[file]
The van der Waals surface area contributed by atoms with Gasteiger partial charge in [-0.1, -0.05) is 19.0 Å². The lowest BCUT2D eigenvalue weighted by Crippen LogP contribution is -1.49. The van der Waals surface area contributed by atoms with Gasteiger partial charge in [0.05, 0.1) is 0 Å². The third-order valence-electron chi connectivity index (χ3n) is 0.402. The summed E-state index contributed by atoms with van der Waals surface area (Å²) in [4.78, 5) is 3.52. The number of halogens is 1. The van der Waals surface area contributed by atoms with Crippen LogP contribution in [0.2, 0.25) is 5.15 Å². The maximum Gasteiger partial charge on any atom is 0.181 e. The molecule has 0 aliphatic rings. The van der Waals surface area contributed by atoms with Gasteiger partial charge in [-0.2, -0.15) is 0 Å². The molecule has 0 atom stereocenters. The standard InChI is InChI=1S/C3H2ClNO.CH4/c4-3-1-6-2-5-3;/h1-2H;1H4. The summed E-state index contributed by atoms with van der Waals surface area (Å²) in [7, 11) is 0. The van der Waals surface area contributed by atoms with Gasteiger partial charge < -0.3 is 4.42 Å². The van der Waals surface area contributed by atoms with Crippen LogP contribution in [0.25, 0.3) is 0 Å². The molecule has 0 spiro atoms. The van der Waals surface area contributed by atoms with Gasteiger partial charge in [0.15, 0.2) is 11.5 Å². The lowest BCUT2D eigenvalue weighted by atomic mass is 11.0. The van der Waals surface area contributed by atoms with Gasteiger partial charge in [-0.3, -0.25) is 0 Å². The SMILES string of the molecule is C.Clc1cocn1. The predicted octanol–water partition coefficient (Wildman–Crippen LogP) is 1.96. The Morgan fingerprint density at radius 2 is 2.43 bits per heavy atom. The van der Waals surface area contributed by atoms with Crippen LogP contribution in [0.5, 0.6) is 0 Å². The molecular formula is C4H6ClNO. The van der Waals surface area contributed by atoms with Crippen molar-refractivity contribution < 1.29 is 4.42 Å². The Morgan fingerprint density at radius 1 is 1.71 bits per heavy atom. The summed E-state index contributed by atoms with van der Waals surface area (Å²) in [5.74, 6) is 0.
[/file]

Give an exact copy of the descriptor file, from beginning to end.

The van der Waals surface area contributed by atoms with Gasteiger partial charge in [-0.1, -0.05) is 19.0 Å². The lowest BCUT2D eigenvalue weighted by Crippen LogP contribution is -1.49. The van der Waals surface area contributed by atoms with Gasteiger partial charge in [0.05, 0.1) is 0 Å². The third-order valence-electron chi connectivity index (χ3n) is 0.402. The summed E-state index contributed by atoms with van der Waals surface area (Å²) in [4.78, 5) is 3.52. The number of halogens is 1. The van der Waals surface area contributed by atoms with Crippen LogP contribution in [0.2, 0.25) is 5.15 Å². The maximum Gasteiger partial charge on any atom is 0.181 e. The molecule has 0 aliphatic rings. The van der Waals surface area contributed by atoms with Gasteiger partial charge in [-0.2, -0.15) is 0 Å². The molecule has 0 atom stereocenters. The standard InChI is InChI=1S/C3H2ClNO.CH4/c4-3-1-6-2-5-3;/h1-2H;1H4. The summed E-state index contributed by atoms with van der Waals surface area (Å²) in [7, 11) is 0. The van der Waals surface area contributed by atoms with Gasteiger partial charge < -0.3 is 4.42 Å². The van der Waals surface area contributed by atoms with Crippen LogP contribution in [0.25, 0.3) is 0 Å². The molecule has 0 spiro atoms. The van der Waals surface area contributed by atoms with Gasteiger partial charge in [0.15, 0.2) is 11.5 Å². The lowest BCUT2D eigenvalue weighted by atomic mass is 11.0. The van der Waals surface area contributed by atoms with Gasteiger partial charge in [-0.3, -0.25) is 0 Å². The SMILES string of the molecule is C.Clc1cocn1. The predicted octanol–water partition coefficient (Wildman–Crippen LogP) is 1.96. The Morgan fingerprint density at radius 2 is 2.43 bits per heavy atom. The van der Waals surface area contributed by atoms with Crippen LogP contribution in [0.5, 0.6) is 0 Å². The molecular formula is C4H6ClNO. The van der Waals surface area contributed by atoms with Crippen molar-refractivity contribution < 1.29 is 4.42 Å². The Morgan fingerprint density at radius 1 is 1.71 bits per heavy atom. The summed E-state index contributed by atoms with van der Waals surface area (Å²) in [5.74, 6) is 0.